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Parking Ticket Payers Get Fine News

Santa Monica says it has nearly $1 million from people who paid their fines twice. The check is in the mail -- if the city can find you.

September 23, 2006|Martha Groves | Times Staff Writer

Those of you who try to weasel out of paying your parking tickets -- and you know who you are -- might find it hard to believe that some people actually pay twice.

Santa Monica officials announced this week that they will attempt to refund nearly $1 million that motorists have inadvertently overpaid for parking citations during the last three years.

The overpayments were discovered during a review of parking revenues, said City Manager P. Lamont Ewell.

Santa Monica is the latest city to grapple with parking overpayments. Many cities contract with private firms for collections and aren't always aware when parking violators pay more than once.

Finding those who deserve refunds could prove difficult.

About 80% of those who overpaid for Santa Monica tickets were from out of town. That could mean anywhere from Venice (the one in California) to Venezuela. Many were driving rental cars, further complicating the search.

Overpayments occur for different reasons, Santa Monica officials said. Typically, an individual might pay a citation after the due date and then pay a second time after receiving a balance-due notice. A spouse or parent might see a late notice and pay the fee without realizing that it had been paid.

A typical parking ticket in the city is $47.

In other instances, the Department of Motor Vehicles collects citation payments when someone registers a vehicle, even if that person has already paid the city directly. The DMV later remits such payments to the city. Often, the motorist fails to request a refund.

The California Vehicle Code requires that cities process refunds in a timely manner, said Robert Andalon, an analyst for the Los Angeles Department of Transportation.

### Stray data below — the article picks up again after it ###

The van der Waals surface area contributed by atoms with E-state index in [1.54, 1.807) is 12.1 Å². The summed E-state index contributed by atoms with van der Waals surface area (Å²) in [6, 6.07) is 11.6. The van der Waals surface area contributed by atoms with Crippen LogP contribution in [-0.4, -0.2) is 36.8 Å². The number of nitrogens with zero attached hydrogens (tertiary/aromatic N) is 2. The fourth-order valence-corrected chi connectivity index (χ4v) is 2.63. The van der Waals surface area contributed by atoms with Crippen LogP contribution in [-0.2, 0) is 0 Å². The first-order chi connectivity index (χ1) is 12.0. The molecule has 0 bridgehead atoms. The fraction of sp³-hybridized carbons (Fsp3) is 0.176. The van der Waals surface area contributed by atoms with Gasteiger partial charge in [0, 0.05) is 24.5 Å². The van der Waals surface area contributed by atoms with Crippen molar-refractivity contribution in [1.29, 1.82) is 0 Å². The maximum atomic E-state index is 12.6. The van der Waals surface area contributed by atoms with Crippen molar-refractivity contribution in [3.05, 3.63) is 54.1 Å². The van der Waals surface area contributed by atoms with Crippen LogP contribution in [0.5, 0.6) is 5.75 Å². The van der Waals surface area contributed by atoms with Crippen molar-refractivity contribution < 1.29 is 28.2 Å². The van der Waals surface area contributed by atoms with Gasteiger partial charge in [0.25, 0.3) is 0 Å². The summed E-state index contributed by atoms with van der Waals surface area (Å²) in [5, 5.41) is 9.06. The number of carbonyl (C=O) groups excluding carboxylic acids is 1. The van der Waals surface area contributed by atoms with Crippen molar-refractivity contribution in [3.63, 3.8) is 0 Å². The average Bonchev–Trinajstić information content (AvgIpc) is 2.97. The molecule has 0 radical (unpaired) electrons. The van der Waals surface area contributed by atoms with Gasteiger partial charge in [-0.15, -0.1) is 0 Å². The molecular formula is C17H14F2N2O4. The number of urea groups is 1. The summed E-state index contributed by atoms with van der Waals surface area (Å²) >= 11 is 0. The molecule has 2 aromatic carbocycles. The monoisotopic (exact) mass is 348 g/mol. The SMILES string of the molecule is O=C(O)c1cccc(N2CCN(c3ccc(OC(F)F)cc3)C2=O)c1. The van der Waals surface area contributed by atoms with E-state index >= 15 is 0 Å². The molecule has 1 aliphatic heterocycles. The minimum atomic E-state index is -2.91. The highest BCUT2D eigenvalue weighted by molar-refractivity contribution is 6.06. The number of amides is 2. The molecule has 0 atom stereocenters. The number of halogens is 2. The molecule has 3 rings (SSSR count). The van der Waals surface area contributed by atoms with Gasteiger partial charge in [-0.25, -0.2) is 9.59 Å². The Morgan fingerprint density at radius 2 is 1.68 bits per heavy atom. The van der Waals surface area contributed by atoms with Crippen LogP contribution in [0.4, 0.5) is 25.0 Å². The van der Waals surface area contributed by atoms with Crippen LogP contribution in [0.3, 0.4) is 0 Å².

Santa Monica joins other cities that have tried to reduce overpayments. For the last few years, Culver City has used software that identifies a duplicate payment and kicks the check back to the person who paid twice. West Hollywood, which like Santa Monica uses Affiliated Computer Services Inc. of Dallas as its processing agent, requires ACS to identify overpayments so the city can issue refunds, said Oscar Delgado, the city's parking manager.

Los Angeles, which for more than 20 years has had a policy of actively refunding overpayments on the 3.2 million citations it issues each year, recently began offering motorists the option of applying the extra amount toward other outstanding tickets or requesting a refund. Santa Monica plans to do the same.

Santa Monica officials found that some cities retain overpayments, returning the money only if asked. In the past, Santa Monica has relied on that method.

"It doesn't matter what others are doing," Ewell said. The new program "is the right thing to do."

Eva Uren, Santa Monica's revenue manager, recently uncovered the problem after consulting with payment processor ACS.

After Uren randomly checked the city's records, officials computed that motorists had made about 18,000 overpayments totaling $950,000 for which refunds had not been sought.

Santa Monica's new program goes into effect Oct. 1. The city will send a notice to individuals or businesses that have overpaid, asking them to verify that they are the ones who sent the payment. The city will then send a refund.

Ewell said the city also will work to improve its data systems so that it can more easily identify those who overpay. In the meantime, Ewell said, city employees will manually compare records and begin returning any overpayments.

City staffers expect to issue as many as 400 refunds totaling $20,000 each month.

The city issues about 320,000 parking tickets a year. It expects this fiscal year to collect $12.6 million from parking tickets, with $4.6 million needed to cover operating expenses. The $8 million in revenues will represent a small fraction of Santa Monica's $240-million general fund, which pays for essential city services.

Ewell said the city had not found anything to suggest that ACS was doing anything inappropriate. Rather, he said, "I think it speaks to a lack of internal controls in our system, and probably the systems throughout most municipalities."

Starting Oct. 1, motorists who believe that they have overpaid the city of Santa Monica for a parking citation should fill out a verification form at www.smgov.net.

martha.groves@latimes.com

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